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Pre and post workout nutrition 2


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  • 1. Pre and Post Workout Nutrition
  • 2. Nature Knows Best
    • When it comes to overall good nutrition there is one simple rule
    • 3. If God made it, eat it. If man made it, avoid it.
    • 4. A good rule to follow is 80-90% natural
    • 5. Ideally 100% of our diet would be natural foods:
    • 6. Grass fed meats, free range chicken, wild caught fish, game animals
    • 7. Fruits
    • 8. Veggies
    • 9. Whole grains like oatmeal, brown rice, quinoa
  • Health vs. Dis-ease
    • In today’s world, it can be a challenge but the pay off is huge: Our Health!
    • 10. Disease is just a name for a state of 'lack' in the body. A lack of health is the only way a disease can manifest, treating the disease only deals with the result of the problem, not the problem itself.
    • 11. 54% of our society is on 2 or more prescription drugs and 90%+ take over the counter medications
    • 12. The average American takes 11 prescriptions per year.
    • 13. "Health is measured in the number of steps you take at a time not the number of pills.”
  • Energy and Nourishment
    Stop thinking of your food intake only in terms of calories.
    Food can be broken down into basically two categories:
    Energy (calories from fat, carbohydrates and protein)
    Nourishment (the nutrient density of the food; vitamins and minerals contents).
  • 14. Nourishment First
    It’s the nourishment aspect of your meal that contains the vitamins and minerals needed for the thousands of metabolic reactions occurring in the body.
    But, you also need the “energy” portion of this equation so that your cells have the fuel to drive these metabolic reactions.
  • 15. Nourishment
    • Choose at least 2 fruits and vegetables per meal.
    • 16. This can be a combo of 1 fruit and 1 vegetable or 2 vegetables.
    • 17. You can choose more vegetables for the meal if you like but your biggest meals need to include at least 2 servings from the fruit/vegetable category.
    • 18. Try to mix it up! Don’t eat the same fruits and vegetables all the time.
    • 19. Get a total of 7+ vegetables and fruits per day
  • What is food?
    • Egg salad
    • 20. Protein, fat, b-vitamins
    • 21. Raw veggies
    • 22. Fiber, complex carbs, vits and mins, antioxidants
    • 23. Slices of whole grain bread
    • 24. use fresh, quality olive oil (add salt, pepper, garlic or garlic powder and other spices for a great bread dip!
    • 25. Fibers, b-vits, minerals, good fats
    • 26. Fruit
    • 27. Fiber, vits and mins, antioxidants
    • 28. You must re-train to look at food as a fuel & nourishment source not emotional gratification
  • Foods are a mixture of many components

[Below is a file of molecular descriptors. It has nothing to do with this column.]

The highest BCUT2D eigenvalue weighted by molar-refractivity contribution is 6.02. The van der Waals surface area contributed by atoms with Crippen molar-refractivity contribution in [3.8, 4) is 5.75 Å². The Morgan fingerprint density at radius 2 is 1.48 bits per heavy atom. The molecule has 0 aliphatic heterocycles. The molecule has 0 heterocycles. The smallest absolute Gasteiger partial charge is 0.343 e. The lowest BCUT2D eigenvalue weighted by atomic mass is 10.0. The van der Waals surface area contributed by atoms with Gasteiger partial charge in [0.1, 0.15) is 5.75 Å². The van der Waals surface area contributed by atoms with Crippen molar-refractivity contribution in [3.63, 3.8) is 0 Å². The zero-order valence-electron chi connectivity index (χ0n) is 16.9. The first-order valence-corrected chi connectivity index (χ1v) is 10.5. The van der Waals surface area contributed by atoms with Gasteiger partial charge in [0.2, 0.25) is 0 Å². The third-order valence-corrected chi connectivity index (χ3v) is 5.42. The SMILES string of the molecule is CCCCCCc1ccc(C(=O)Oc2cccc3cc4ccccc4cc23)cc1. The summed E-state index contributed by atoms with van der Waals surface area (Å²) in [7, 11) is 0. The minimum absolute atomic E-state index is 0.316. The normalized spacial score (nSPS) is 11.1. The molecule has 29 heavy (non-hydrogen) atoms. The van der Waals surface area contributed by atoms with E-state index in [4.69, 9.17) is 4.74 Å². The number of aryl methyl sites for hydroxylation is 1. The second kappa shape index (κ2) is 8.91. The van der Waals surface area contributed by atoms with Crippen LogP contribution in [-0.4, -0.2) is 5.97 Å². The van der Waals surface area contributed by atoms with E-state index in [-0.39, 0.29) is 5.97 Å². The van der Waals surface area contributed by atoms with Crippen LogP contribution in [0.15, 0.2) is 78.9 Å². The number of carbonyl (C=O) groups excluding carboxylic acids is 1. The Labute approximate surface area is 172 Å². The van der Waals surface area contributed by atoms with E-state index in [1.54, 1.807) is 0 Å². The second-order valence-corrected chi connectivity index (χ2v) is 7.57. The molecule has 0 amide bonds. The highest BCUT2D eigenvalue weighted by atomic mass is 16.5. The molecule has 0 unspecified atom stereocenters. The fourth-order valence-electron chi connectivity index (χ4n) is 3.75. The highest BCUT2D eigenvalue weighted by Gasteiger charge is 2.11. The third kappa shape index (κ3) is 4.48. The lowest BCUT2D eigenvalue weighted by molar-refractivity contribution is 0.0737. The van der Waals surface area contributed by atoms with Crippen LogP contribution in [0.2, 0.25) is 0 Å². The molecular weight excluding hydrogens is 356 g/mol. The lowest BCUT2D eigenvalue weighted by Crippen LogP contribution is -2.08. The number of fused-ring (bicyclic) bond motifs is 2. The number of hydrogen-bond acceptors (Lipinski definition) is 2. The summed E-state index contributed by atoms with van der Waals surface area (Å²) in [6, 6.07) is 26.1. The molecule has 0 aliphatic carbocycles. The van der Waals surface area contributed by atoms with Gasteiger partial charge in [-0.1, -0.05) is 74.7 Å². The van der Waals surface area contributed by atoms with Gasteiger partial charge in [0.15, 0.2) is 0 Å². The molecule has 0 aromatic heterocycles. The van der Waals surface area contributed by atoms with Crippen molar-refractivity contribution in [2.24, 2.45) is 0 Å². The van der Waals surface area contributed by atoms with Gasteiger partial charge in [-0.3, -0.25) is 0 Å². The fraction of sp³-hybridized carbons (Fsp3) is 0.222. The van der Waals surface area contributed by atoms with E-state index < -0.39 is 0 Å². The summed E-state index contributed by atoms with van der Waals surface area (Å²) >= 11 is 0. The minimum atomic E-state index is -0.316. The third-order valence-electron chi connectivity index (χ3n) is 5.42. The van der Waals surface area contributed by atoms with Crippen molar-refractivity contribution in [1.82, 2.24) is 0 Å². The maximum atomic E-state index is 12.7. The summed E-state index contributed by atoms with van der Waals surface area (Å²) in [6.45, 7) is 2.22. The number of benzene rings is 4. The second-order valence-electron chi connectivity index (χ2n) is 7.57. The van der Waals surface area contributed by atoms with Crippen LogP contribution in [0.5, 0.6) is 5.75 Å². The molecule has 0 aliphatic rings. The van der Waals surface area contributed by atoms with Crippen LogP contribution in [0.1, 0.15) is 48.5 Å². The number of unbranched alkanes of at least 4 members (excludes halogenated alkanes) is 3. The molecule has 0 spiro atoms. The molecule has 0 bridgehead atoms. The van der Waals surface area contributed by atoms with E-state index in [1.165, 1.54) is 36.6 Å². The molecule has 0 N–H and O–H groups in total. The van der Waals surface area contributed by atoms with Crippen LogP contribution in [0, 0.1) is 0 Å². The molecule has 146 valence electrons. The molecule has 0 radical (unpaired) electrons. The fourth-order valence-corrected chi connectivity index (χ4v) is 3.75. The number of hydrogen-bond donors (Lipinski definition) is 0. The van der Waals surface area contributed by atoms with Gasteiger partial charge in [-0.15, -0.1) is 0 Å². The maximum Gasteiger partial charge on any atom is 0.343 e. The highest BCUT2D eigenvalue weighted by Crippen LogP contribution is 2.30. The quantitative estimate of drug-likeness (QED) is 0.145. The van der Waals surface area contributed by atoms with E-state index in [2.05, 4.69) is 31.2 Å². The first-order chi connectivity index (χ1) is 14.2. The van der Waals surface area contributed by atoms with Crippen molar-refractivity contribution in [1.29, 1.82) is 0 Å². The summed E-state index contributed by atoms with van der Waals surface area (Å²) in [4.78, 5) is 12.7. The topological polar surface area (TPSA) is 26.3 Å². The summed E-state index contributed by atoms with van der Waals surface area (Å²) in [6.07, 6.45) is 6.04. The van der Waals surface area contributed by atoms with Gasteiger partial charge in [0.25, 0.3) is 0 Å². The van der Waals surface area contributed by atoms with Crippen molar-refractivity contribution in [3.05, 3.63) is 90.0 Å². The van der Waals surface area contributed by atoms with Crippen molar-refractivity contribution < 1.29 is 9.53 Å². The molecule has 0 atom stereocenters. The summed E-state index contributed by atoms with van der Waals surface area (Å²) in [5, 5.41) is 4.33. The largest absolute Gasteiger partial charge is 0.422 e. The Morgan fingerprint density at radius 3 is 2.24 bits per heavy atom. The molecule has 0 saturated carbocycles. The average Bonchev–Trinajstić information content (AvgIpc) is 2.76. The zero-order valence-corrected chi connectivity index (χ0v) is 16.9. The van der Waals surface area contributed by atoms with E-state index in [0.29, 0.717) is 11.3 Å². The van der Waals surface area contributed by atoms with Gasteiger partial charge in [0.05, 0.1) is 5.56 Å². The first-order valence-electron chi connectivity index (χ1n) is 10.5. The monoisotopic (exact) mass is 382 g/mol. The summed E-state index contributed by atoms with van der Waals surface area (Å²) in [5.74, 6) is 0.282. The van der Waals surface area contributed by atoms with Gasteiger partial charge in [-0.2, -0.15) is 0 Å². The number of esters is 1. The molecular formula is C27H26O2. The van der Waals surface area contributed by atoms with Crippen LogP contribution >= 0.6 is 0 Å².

• Keep in mind; foods do not contain ONLY calcium or ONLY carbohydrate or ONLY protein.
    • 29. However, individual foods are typically known for the largest % of energy or nourishment that it provides.
    • 30. For example, when we say “nuts are a great source of quality fats”, we are communicating that they contain a large % of fat per volume.
    • 31. However, nuts are a good source of protein as well.
    • 32. So, you can use nuts to boost the protein or fat content of your meal.
  • Pre-Game meal 2-3 hours prior to event
    Complex carbs, fats and a small amount of protein will do the trick.
    Sweet potatoes, brown rice, olive oil, almond butter, flax oil, walnuts, almonds and eggs are all easy to digest and can give you more sustained energy for the day.
  • 33. Pre-Game/ Event meal
    Eat a little bit of fruit, such as an apple, plum, pear, citrus fruit (not juice) or berries.
    They're great right before a game or workout, as they give you a small glucose spike without the massive plummet
  • 34. Long Distance Runners
    • Although many experts have advised athletes to load up on carbs before a long-distance event, fact is, burning sugar is not what happens over long distances.
    • 35. After a short period of time, particularly at slower paces, your body is burning fats.
    • 36. Therefore, rather than loading up on carbs, more long distance runners are loading up on fats and small amounts of proteins prior to racing, with no more carbs than the body can easily store anyway.
  • Recovery
    Replace expended carbohydrate stores
    If you have exercised longer than 1 hour you used up much of your carb-based energy stores
    Consume quality carbs w/ a high glycemic index: potatoes, sweet potatoes, brown rice, bananas, apples, oranges, raisins
  • 37. Recovery, cont
    Re-hydrate: depending on duration of event and sweat expenditure consider electrolyte replacement: water, glucose, sodium, fruit (remember the homemade sports drink?). Check out the Hammer Nutrition line.
    You need to be properly hydrated to build muscle.
    Protein- Once our carb stores have been depleted by exercise, our body breaks down protein in muscles for energy. A quality protein like lean meats: chicken, turkey, egg, whey products (especially if you are considering protein drinks)
  • 38. Recovery
    Reduce the acidity level of body fluids
    During exercise body fluids shift toward an acidic state.
    As we age, our blood and body fluids become increasingly acidic
    To decrease acidity in our body, the body will rob nutrients (calcium, magnesium, nitrogen) from bones, joints, muscles and hormones (common cause of osteoporosis, arthritis, hormonal imbalances and more)
    Eating plenty of fruits and veggies (preferably raw) are natural acid reducers
  • 39. Are You Hydrating Enough?
    • Remember: half
    your body weight in
    ounces of water per